Kyrgyzstan History

Prehistory and early history

The first human traces on the territory of Kyrgyzstan are assigned to the Paleolithic (Aschel period, around 400,000–100,000 BC; excavation finds in the Osh area). Arable farming and cattle breeding have been proven by numerous excavations (especially on Issykkul) for the Bronze Age (2000–1000 BC). In addition to the Saken (7th – 3rd century BC) (so named in Persian sources), the tribal union of the Usuns (3rd / 2nd century BC to 4th century AD) dominated the Tian area Shan, Alai and parts of the land of the Seven Rivers. A differentiation was made between arable farming and urban settlement methods (especially in the south, Fergana area, Osh) and warlike nomadic tribes.

Territory of various peoples and empires

In the 5th / 6th In the 19th century the territory belonged to the Empire of the Hephthalites; after its collapse, Altaic Turkic tribes (Turkut) established a nomadic empire subdivided into four khanates, which existed until 582 and in the north-west of which was the Kyrgyz region. In 10./11. In the 19th century it belonged to the empire of the Qarakhanids; urban cultures, trade and commerce developed in close association with the development of irrigation systems and agriculture; Feudal systems and military aristocracy were characteristic. Islam became the official religion without displacing traditional beliefs. In the middle of the 12th century, Tungus-Mongolian nomad tribes invaded, and in 1219 the equestrian associations of Genghis Khan conquered the country (destruction of numerous cities).

Turkomongols pushed into the area, which was eventually divided up between the sons of Genghis Khan and his warlords and took regional- specific developments. The fall of the Golden Horde was accompanied by the rise of the Timurids (14th – 15th centuries). A Kazakh-Kyrgyz military alliance at the beginning of the 16th century created the conditions for a certain independence of Kyrgyz tribal alliances, the formation of which, however, was disrupted by constant campaigns of conquest (1591 Mongols, 1643 and 30s / 40s of the 18th century). In the first half of the 19th century, the Kyrgyz became dependent on the Uzbek Khanate of Kokand. Numerous uprisings by the Kirghiz (including 1856/57) led to an increase in Russian influence.

Kyrgyzstan as part of the Russian Empire and within the Soviet Union

After the khanate of Kokand was defeated by Russian troops (1876), according to shoe-wiki, Kyrgyzstan belonged to the General Government of Turkestan with its seat in Tashkent. In addition to resistance to the Tsarist settlement and tax policy, the Kyrgyz took part in the great anti-Tsarist uprising in 1916; The occasion was the inclusion of Muslims in conscription. After the suppression of the uprising, thousands emigrated with their herds to western China (especially to Sinkiang).

After the establishment of Soviet power in 1917-18, Kyrgyzstan initially belonged to the Turkestan ASSR, on October 14, 1924, Kyrgyzstan was assigned to the RSFSR as the Kara-Kyrgyz Autonomous Region (May 25, 1925 renamed the Kyrgyz Autonomous Region, February 1, 1926 reorganization in Kyrgyz ASSR). On December 5, 1936, Kyrgyzstan received the status of a Union Republic. The forced collectivization from 1929 onwards represented the most momentous turning point in Kyrgyz society. The forced settlement of the nomads, the »deculakization« (Kulak), which here also meant the expulsion of the clan heads, and the expansion of the cotton-growing areas not only led to the resurgence of the resistance of the “Basmatschen”, which was only crushed in 1926, but also to the flight and reduction of the Kyrgyz population and their livestock. Resistance in the ranks of the Kyrgyz intelligentsia, including the party apparatus, was answered with “purges” (reduction in the number of members of the CP by 51%). The expansion of transport routes and the onset of industrialization promoted an influx of workers from the European parts of the USSR; the Second World War and the admission of deported peoples intensified this process. The relative liberalization under N. S. Khrushchevat the same time created freedom for the assertion of national interests. During this time, ethnic Kyrgyz people were able to re-establish themselves increasingly in party and state functions (for example, Turdakun Ussubalijew [* 1919] was in 1961–85 )at the head of the Kyrgyz CP), with traditional loyalty structures (clan, tribe, clientele) being reproduced and disputes within Kyrgyzstan still shaping up today. At the same time, the social basis for the development of a Kyrgyz national feeling was expanded, which increasingly countered the grievances of Sovietization (Russification, command-administrative intervention by Moscow, environmental crimes). a. since 1987 publicly complained. A communist majority won the parliamentary elections in February 1990, but against the background of bloody ethnic disputes between Kyrgyz and Uzbeks over the distribution of land and resources in the area of ​​Osh and Özgen (Fergana Basin) with around 300 dead, political forces became polarized (at the same time tribal and regional power groups), which led to the introduction of a state presidency in October. As a compromise candidate, the scientist could Assert A. Akayev on October 27, 1990 (confirmed in office by elections in October 1991).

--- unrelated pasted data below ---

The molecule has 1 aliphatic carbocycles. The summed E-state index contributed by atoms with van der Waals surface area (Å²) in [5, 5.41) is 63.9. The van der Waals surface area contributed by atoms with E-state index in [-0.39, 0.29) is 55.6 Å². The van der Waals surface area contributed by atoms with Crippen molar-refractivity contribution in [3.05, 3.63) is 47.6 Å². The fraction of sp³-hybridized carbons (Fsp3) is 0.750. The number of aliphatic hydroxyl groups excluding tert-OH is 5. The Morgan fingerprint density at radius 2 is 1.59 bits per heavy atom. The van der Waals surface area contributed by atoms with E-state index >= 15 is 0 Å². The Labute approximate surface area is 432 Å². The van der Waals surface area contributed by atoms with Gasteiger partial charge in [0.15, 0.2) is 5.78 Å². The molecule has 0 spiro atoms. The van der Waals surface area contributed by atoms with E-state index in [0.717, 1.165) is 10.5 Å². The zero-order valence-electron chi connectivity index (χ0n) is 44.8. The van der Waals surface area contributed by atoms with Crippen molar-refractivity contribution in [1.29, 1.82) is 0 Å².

Kyrgyzstan History

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